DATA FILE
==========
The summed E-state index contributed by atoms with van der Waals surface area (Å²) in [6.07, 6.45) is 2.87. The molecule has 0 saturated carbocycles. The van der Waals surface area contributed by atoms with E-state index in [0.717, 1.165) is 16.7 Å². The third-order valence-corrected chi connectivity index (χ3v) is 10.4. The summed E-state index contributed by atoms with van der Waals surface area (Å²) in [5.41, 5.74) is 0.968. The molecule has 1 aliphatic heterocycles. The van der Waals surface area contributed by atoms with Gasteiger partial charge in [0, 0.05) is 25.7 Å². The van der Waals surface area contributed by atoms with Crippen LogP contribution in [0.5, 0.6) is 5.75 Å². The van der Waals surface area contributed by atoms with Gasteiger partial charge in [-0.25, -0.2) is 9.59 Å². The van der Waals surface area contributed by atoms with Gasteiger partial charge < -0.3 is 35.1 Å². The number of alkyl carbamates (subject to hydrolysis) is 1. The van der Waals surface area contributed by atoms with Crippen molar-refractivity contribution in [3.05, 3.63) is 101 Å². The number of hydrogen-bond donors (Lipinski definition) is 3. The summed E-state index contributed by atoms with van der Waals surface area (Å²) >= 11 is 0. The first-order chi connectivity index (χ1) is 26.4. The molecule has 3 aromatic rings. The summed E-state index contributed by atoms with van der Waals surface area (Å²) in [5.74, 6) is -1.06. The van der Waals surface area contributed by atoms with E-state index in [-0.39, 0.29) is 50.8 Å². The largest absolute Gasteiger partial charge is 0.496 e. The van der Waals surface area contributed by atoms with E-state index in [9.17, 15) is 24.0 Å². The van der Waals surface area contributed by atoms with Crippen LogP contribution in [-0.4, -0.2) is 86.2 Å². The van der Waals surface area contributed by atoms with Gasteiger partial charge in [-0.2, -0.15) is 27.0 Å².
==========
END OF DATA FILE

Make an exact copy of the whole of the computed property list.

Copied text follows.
The summed E-state index contributed by atoms with van der Waals surface area (Å²) in [6.07, 6.45) is 2.87. The molecule has 0 saturated carbocycles. The van der Waals surface area contributed by atoms with E-state index in [0.717, 1.165) is 16.7 Å². The third-order valence-corrected chi connectivity index (χ3v) is 10.4. The summed E-state index contributed by atoms with van der Waals surface area (Å²) in [5.41, 5.74) is 0.968. The molecule has 1 aliphatic heterocycles. The van der Waals surface area contributed by atoms with Gasteiger partial charge in [0, 0.05) is 25.7 Å². The van der Waals surface area contributed by atoms with Crippen LogP contribution in [0.5, 0.6) is 5.75 Å². The van der Waals surface area contributed by atoms with Gasteiger partial charge in [-0.25, -0.2) is 9.59 Å². The van der Waals surface area contributed by atoms with Gasteiger partial charge < -0.3 is 35.1 Å². The number of alkyl carbamates (subject to hydrolysis) is 1. The van der Waals surface area contributed by atoms with Crippen molar-refractivity contribution in [3.05, 3.63) is 101 Å². The number of hydrogen-bond donors (Lipinski definition) is 3. The summed E-state index contributed by atoms with van der Waals surface area (Å²) >= 11 is 0. The first-order chi connectivity index (χ1) is 26.4. The molecule has 3 aromatic rings. The summed E-state index contributed by atoms with van der Waals surface area (Å²) in [5.74, 6) is -1.06. The van der Waals surface area contributed by atoms with E-state index in [-0.39, 0.29) is 50.8 Å². The largest absolute Gasteiger partial charge is 0.496 e. The van der Waals surface area contributed by atoms with E-state index in [9.17, 15) is 24.0 Å². The van der Waals surface area contributed by atoms with Crippen LogP contribution in [-0.4, -0.2) is 86.2 Å². The van der Waals surface area contributed by atoms with Gasteiger partial charge in [-0.2, -0.15) is 27.0 Å².